Reccomend a phonics program, please.

Phonics, reading, writing, spelling, grammar, vocabulary, and more!

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Postby memmerrill » Fri Mar 27, 2009 6:00 am

Another thumbs up for Alpha Phonics. We like it better than Teach Your Child to Read in 100 Easy Lessons because Alpha Phonics has no pictures. With the pictures in 100 Easy Lessons, my daughter was distracted & just wanted to tell stories about the pictures rather than read any words. Alpha Phonics is the best bet for us & is worth looking in to. 8)

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Postby 4given » Fri Mar 27, 2009 6:11 am

We cover the pictures in 100 Easy Lessons until my son has read the story. He loves the suspense. And, he gets to analyze the picture to determine what point in the story it depicts or if it even matches, in his opinion. Works for us!

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Sight Words can be good

Postby Lorelei Sieja » Thu Apr 23, 2009 1:18 pm

The best reading program is the one that works. Not all children can learn to read using the phonics method. If your child isn't learning using phonics, then try the sight-word approach. That's the benefit of homeschooling. We can vary our teaching methods to meet the needs of the child!

Phonics is currently VERY popular. But it isn't the only way.

"How to teach your Baby to read" by Glenn Doman and Janet Doman is a sight-word first approach to reading. It teaches a large vocabulary of sight words first, the child learns to read an entire book, and then you go back to teach phonics. It really does very well with a lot of children. This book has been sold for half a century. He has taught brain-injured babies to read, using this method. I used it with my firstborn.

I've heard that Sing, Spell, Read, and Write uses both sight word and phonics approaches. It's been a while since I did SSRW, so I don't really remember that part. But I did enjoy using that with my younger two girls.

Good luck, and best wishes for you and your child!

ps: here's the catalog to all the books by Glenn Doman, including kits to use with his reading book, although you can make the flash cards yourself.
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Reading/Phonics/The Danger of Sight Words

Postby brucedeitrickprice » Tue Oct 20, 2009 6:42 pm

I have two important items about reading/phonics.

On my site, I have a page called "42: Reading Resources," which explains what happened to reading and lists a half-dozen phonics programs.

I'm just published an article (on another site) titled: NINE READING EXPERTS EXPLAIN THE SAD STATE OF READING. This is an outstanding article, and I hope everyone will read it. I asked nine of the leading people to give a summary of the reading situation today:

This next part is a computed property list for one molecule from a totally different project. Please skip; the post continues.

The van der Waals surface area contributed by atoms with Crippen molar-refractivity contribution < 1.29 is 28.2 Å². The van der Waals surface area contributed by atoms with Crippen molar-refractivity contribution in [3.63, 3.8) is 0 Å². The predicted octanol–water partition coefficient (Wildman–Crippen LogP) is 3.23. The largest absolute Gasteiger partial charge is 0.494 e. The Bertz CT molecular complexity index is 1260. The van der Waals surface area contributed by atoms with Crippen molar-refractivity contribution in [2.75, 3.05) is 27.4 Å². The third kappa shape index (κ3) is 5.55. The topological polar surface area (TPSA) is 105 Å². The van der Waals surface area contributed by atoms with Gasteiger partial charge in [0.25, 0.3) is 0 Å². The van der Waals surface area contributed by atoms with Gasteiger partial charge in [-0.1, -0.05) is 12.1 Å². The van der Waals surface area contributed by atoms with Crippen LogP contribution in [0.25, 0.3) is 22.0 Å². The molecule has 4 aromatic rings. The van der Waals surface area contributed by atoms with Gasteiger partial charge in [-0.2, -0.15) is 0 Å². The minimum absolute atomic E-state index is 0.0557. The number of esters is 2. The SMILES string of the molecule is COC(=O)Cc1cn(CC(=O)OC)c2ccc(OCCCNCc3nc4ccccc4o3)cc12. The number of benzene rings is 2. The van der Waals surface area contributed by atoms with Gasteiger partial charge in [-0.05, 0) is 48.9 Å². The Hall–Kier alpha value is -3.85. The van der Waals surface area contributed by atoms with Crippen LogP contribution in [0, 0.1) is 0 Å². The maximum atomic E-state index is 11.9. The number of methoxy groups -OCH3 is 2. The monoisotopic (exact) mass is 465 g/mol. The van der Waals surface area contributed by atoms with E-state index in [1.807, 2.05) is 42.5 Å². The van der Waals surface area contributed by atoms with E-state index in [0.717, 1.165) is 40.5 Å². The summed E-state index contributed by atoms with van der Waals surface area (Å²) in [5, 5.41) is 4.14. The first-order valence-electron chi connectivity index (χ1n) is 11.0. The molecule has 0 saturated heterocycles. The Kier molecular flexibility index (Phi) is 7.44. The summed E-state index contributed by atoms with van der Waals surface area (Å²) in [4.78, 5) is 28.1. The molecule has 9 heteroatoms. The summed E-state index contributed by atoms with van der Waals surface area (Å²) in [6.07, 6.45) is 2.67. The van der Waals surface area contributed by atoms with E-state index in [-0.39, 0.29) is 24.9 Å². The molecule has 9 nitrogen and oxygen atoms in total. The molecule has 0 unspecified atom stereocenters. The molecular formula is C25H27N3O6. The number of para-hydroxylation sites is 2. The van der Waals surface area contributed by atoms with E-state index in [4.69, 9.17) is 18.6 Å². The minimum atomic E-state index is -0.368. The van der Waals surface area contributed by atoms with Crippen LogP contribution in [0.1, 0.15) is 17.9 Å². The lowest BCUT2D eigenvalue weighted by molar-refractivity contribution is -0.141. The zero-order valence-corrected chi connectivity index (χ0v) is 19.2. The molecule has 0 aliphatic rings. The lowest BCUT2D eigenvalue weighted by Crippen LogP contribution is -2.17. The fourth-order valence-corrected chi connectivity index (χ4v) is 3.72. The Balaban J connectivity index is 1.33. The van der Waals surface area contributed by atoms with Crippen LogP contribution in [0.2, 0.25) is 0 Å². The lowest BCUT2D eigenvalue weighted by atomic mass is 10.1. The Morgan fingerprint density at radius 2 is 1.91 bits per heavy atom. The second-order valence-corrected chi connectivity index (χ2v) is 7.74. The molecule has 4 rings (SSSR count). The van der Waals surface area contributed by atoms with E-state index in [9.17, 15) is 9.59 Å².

Bruce Deitrick Price

PS If this info is not in the right place, please move it.
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Postby heidijo » Tue Oct 20, 2009 10:15 pm

Another vote for Teach Your Child to Read in 100 Easy lessons here. I taught all 4 of my children with it. I did NOT do the writing instruction though. We just did the reading instruction with the pictures.

Don't think that just because it is $20 that it is not as helpful as the $200 programs. Sometimes simple is better...
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Re: Reccomend a phonics program, please.

Postby roma » Wed Mar 10, 2010 8:27 am

gellegbs wrote:My 7 year old son is having a hard time reading. The extent of his knowledge of words is letter sounds, and maybe about 20 sight words. He has a really hard time sounding out words, especially with consonant blends. Any advice would be helpful. I've tried flash cards of blends and reading to him pointing out or sounding out certain words (the, and, as, etc.) He still has a hard time.

I am a public and home school tutor, and find that (nine times out of ten) if children apparently know all the phonic sounds, but are having trouble sounding out the words it is because they are enunciating the sounds incorrectly.

For that reason I have posted three free videos on line to help parent/ educators with that problem. One can hear them for free at this link:

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A vote for Alpha-Phonics

Postby lector1 » Tue Mar 22, 2011 4:23 pm

I love using the Alpha-Phonics Reading program for my three children. My eleven year old twins are now both avid readers, even though they each learned to read at different ages. My five year old son is now learning to read through Alpha -Phonics and is doing well. Along with the Alpha-Phonics, we incorporated the McGuffey Readers and the Classic Curriculum Reading and Writing workbooks.

This has been especially nice since it has simplified my teaching and because it also allows my children to work independently for most of their study time.

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Postby romacox » Tue Apr 05, 2011 10:31 am

I work with children who are struggling with their ability to read. Nine times out of ten, if they know their phonic sounds, but are having trouble blending them to from words it is because:

They are pronouncing some of the sounds incorrectly. For example: d is often pronounced as du. So when they try do decode words like daddy they say, "du-a-du-y. This does not effect all children, but it does many. By simply correcting the sounds they are enunciating incorrectly most take off reading rapidly.

Here is a free video that explains more:

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